29 pigs is one too many.
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There is no occupation I dislike more than the debt collector. Here’s another reason to hate them.
Hospital patients waiting in an emergency room or convalescing after surgery are being confronted by an unexpected visitor: a debt collector at bedside.
This and other aggressive tactics by one of the nation’s largest collectors of medical debts, Accretive Health, were revealed on Tuesday by the Minnesota attorney general, raising concerns that such practices have become common at hospitals across the country.
The tactics, like embedding debt collectors as employees in emergency rooms and demanding that patients pay before receiving treatment, were outlined in hundreds of company documents released by the attorney general. And they cast a spotlight on the increasingly desperate strategies among hospitals to recoup payments as their unpaid debts mount.
Just off the phone with a debt collector for Providian who literally screamed at me: “Why don’t you pay your debts!?”
Only problem: I’ve never had an account with Providian. Wrong Chris Null.
My collected works can be bought for $41, it seems.
(Please do not buy this.)
From “Chase”: “You have an uncornfirm payment.”
I wonder if it’s legit?
In a story full of great quotes, that was perhaps the greatest.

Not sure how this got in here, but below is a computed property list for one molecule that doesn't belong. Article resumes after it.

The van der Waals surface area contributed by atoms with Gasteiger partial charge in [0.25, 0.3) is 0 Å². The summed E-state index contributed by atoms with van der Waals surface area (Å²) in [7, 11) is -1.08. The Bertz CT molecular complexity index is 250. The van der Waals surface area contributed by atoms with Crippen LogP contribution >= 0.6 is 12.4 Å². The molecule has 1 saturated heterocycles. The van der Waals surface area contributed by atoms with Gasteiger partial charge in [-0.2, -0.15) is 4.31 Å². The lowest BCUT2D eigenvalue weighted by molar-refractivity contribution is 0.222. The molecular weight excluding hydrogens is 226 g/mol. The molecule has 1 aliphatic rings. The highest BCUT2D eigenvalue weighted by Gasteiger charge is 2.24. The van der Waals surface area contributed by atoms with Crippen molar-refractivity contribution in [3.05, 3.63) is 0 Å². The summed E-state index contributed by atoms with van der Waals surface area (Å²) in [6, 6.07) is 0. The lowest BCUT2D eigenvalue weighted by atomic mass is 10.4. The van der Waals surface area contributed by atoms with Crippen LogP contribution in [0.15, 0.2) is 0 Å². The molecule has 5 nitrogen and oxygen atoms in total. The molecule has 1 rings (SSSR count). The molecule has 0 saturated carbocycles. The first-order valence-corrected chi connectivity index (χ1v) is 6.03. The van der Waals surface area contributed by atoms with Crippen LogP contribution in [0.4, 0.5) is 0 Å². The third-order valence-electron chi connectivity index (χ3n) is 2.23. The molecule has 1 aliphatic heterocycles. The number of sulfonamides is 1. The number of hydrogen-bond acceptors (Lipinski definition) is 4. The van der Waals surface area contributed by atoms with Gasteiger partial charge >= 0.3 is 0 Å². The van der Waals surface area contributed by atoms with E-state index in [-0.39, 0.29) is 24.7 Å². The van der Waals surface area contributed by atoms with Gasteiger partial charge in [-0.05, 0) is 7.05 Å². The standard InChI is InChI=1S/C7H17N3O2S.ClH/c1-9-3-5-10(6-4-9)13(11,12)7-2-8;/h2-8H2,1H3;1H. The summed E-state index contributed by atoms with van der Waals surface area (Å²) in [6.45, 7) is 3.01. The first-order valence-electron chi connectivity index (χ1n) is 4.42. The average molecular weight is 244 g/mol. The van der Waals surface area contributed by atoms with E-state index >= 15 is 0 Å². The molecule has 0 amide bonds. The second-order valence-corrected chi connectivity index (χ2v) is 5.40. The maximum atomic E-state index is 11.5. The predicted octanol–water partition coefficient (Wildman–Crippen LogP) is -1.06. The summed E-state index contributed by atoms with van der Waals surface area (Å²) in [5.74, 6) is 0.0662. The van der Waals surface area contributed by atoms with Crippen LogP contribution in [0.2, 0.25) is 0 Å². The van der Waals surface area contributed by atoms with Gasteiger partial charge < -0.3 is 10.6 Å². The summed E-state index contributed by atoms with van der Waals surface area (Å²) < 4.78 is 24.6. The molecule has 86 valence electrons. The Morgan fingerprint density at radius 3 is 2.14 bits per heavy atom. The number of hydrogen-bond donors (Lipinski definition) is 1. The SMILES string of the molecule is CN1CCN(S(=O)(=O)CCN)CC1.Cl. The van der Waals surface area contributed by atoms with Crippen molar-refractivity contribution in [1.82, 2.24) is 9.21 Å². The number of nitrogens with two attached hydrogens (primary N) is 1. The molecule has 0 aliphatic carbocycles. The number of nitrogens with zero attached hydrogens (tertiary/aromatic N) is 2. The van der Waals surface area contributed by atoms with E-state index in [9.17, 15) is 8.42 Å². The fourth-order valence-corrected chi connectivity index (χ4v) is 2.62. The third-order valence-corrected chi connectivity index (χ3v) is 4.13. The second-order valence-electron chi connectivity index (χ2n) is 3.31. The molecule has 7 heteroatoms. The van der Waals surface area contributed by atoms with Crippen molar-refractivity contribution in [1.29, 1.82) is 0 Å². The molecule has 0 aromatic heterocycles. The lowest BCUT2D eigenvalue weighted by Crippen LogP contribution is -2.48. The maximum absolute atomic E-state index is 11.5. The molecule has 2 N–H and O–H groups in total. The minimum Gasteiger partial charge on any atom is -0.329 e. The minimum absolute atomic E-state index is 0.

With Microsoft abandoning the event (it’s hard to blame them; the company has launched anything new at CES for years), I have a sinking suspicion that this January’s CES will be my last. Ah well… the timing has always been horrible (who wants to announce new products in January?) and the really big news gets leaked in advance anyway to the major blogging outlets. I think CES actually began its death a few years ago when Apple announced the original iPhone in San Francisco, hundreds of miles away, reminding everyone that location and physical presence at an event no longer means much of anything at all.
CES, I’ll mourn you the same way I mourned Comdex, Networld+Interop, and all those other big computer shows that used to be matters of mandatory attendance.
I’m writing about this here simply because I have nowhere else to put it: In the course of writing about alternate energy sources for autos, I’ve found (what looks rather obvious from the outset) that the much-reported-upon nuclear-powered “World Thorium Fuel” vehicle from GM is not a real concept vehicle but merely a 3D rendering from this fellow.
Somehow numerous outlets have convinced themselves that the “WTF” (red flag, IMHO) was “unveiled” at a 2009 auto show, that a laser-and-thorium-powered car was “introduced” at said show, and that it means that “nuclear cars [are] not science fiction any more” (that from a New York Times contributor!).
They’ve all been duped.